Today’s chapters, Genesis 35-37, start to conclude Jacob’s story and move on to Joseph.
This portion of scripture starts off on a good note in chapter 35. God speaks to Jacob and tells him to return to Bethel to settle and build an altar to Him (Genesis 35:1-14). Jacob appears to respond promptly with obedience—possibly because God reminds him that He was with him when he was fleeing Esau and that was kind of a big deal (Genesis 35:1).
Not only does he move to Bethel to settle there, but he gets rid of the presence of any idols from his family and their servants and makes offerings to God (35:2-5, 14-15). Once again, God blesses him and tells him that his name is no longer Jacob, but Israel (35:9-10). God also reminds him of the covenant that he is a part of (35:11-13). So, overall, the first part of 35 is positive. Jacob honors God and God blesses him. But with the death of Rachel, and Reuben sinning against his father, it seems to go slightly downhill in the latter part of the chapter (35:16-22). It concludes with a list of Jacob’s sons and the death of his father Isaac (35:23-29).
Chapter 36 is devoted to Esau’s descendants. Clearly God meant what He said when He told Rebekah that there were two nations in her womb while she was pregnant with Jacob and Esau (Genesis 25:23). Both Jacob and Esau have large families, who have large families, who have large families, and so on.
Finally, in Chapter 37, we get to Joseph. When I think of Joseph, sometimes I focus on the fact that he was seriously wronged and how his brothers were absolutely awful to him. On the other hand, I wonder just how frustrating seventeen-year-old Joseph was. I have a brother who’s a couple years younger than me, and he can be extremely frustrating at times, but I’ve never wanted to throw him in a cistern and then sell him to a caravan of Ishmaelites headed to Egypt (37:25-28). Considering that he was his father’s favorite, he had dreams (which he boasted about) that his family would bow down to him, he even had an “ornate robe,” and he was also a teenager—most people this age seem especially not great about controlling their tongue—he had several things working against him (Genesis 37:3-10).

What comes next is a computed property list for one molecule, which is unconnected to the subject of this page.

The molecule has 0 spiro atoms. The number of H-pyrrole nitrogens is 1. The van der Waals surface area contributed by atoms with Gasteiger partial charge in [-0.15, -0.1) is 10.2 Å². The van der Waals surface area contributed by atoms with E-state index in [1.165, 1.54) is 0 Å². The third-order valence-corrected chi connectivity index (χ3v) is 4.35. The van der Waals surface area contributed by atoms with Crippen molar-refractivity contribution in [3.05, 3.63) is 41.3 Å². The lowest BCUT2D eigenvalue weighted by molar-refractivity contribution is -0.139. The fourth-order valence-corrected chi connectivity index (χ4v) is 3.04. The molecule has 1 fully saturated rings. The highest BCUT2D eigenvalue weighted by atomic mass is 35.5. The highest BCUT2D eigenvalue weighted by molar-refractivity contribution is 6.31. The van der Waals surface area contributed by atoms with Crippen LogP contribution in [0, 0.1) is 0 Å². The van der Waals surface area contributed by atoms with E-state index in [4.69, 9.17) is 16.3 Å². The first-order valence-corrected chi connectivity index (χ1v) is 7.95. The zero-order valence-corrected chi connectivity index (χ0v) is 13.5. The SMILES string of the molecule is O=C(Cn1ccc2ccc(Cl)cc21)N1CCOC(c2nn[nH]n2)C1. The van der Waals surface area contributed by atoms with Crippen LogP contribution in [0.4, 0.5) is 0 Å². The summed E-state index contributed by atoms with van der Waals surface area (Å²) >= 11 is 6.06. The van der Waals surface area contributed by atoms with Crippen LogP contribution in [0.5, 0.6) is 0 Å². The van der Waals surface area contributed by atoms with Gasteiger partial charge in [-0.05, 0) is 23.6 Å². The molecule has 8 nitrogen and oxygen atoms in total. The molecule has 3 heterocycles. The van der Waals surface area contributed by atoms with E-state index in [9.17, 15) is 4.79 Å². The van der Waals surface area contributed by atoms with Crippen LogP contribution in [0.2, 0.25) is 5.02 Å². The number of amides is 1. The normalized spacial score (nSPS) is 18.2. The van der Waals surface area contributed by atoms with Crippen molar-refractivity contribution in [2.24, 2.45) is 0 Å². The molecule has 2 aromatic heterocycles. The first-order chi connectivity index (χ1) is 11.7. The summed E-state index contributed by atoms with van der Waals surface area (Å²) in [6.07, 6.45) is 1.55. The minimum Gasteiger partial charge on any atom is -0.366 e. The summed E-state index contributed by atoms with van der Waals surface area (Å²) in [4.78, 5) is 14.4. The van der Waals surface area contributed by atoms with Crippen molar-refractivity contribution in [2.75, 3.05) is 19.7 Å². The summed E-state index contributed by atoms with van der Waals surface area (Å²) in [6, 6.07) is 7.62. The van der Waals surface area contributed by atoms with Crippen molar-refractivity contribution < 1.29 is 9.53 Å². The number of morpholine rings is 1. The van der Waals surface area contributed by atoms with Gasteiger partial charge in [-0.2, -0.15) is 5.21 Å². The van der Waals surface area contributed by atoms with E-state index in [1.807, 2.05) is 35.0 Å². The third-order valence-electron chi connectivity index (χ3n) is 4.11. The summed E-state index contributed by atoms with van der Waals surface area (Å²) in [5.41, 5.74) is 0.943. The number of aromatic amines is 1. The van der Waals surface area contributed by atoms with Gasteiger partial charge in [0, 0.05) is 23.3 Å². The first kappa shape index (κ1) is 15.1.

Regardless, what his brothers did was not right. Only Reuben stands up for him and prevents his brothers from killing Joseph (37:21-22). However, Reuben still goes along with lying to his father about what actually happened to Joseph (37:29-35).
I think one thing these passages show is that mankind has a tendency towards evil and hate. Throughout Genesis, story after story, there is so much evil. At one point, it gets so bad that God floods the entire earth except for eight people (Genesis 6-9)! We live in a fallen world, and every person on the earth stands in need of God’s grace and mercy. (These are some passages that talk about this: Psalm 51:5; Romans 5:12-21; Isaiah 53:61; Romans 3:10-26).
From my ‘Intro to astronomy’ class my freshman year of college, we talked about how the universe is “lazy” and (I think…?) has a tendency towards “chaos.” This can also apply to our lives. We want to exert the least amount of energy possible, often in every category. We want to “work smarter not harder,” we try to develop new technology that will make our lives more comfortable and easy, to some degree I feel that the issue of obesity is related to the fact that it requires more energy to get up and work out or make changes to our diet; and, honestly, it is easier to hate than it is to love.
Because of all the things that are happening in our country right now (and across the world), there are a lot of people talking about ‘love.’ I feel bombarded with all the articles in the media that talk about ‘love.’ I’ve recently read some headlines about how people have a ‘natural ability to love’ and that hate is a ‘learned behavior,’ etc. But, I respectfully disagree.